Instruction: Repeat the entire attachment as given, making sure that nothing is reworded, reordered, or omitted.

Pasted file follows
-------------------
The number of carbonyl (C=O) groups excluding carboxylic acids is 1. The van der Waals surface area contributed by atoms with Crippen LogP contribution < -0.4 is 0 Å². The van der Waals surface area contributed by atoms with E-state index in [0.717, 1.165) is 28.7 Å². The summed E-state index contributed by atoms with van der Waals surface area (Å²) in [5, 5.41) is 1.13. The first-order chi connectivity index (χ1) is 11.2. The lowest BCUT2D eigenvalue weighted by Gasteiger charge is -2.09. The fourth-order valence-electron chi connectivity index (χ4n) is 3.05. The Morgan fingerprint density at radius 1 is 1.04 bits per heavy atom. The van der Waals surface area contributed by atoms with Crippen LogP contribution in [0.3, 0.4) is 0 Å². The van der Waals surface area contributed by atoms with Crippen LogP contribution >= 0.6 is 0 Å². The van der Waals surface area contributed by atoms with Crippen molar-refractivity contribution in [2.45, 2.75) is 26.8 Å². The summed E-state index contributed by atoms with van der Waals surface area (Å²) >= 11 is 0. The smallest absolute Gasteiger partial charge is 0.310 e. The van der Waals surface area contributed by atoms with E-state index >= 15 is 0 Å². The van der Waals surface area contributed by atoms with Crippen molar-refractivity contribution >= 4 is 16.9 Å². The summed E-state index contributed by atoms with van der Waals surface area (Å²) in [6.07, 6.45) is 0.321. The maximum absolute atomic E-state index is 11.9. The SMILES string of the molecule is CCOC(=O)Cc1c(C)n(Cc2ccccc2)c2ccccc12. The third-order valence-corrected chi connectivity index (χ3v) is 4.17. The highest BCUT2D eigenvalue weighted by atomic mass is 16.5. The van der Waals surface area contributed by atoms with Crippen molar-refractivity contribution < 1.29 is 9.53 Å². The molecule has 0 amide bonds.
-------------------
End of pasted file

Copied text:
The number of carbonyl (C=O) groups excluding carboxylic acids is 1. The van der Waals surface area contributed by atoms with Crippen LogP contribution < -0.4 is 0 Å². The van der Waals surface area contributed by atoms with E-state index in [0.717, 1.165) is 28.7 Å². The summed E-state index contributed by atoms with van der Waals surface area (Å²) in [5, 5.41) is 1.13. The first-order chi connectivity index (χ1) is 11.2. The lowest BCUT2D eigenvalue weighted by Gasteiger charge is -2.09. The fourth-order valence-electron chi connectivity index (χ4n) is 3.05. The Morgan fingerprint density at radius 1 is 1.04 bits per heavy atom. The van der Waals surface area contributed by atoms with Crippen LogP contribution in [0.3, 0.4) is 0 Å². The van der Waals surface area contributed by atoms with Crippen LogP contribution >= 0.6 is 0 Å². The van der Waals surface area contributed by atoms with Crippen molar-refractivity contribution in [2.45, 2.75) is 26.8 Å². The summed E-state index contributed by atoms with van der Waals surface area (Å²) >= 11 is 0. The smallest absolute Gasteiger partial charge is 0.310 e. The van der Waals surface area contributed by atoms with E-state index >= 15 is 0 Å². The van der Waals surface area contributed by atoms with Crippen molar-refractivity contribution >= 4 is 16.9 Å². The summed E-state index contributed by atoms with van der Waals surface area (Å²) in [6.07, 6.45) is 0.321. The maximum absolute atomic E-state index is 11.9. The SMILES string of the molecule is CCOC(=O)Cc1c(C)n(Cc2ccccc2)c2ccccc12. The third-order valence-corrected chi connectivity index (χ3v) is 4.17. The highest BCUT2D eigenvalue weighted by atomic mass is 16.5. The van der Waals surface area contributed by atoms with Crippen molar-refractivity contribution < 1.29 is 9.53 Å². The molecule has 0 amide bonds.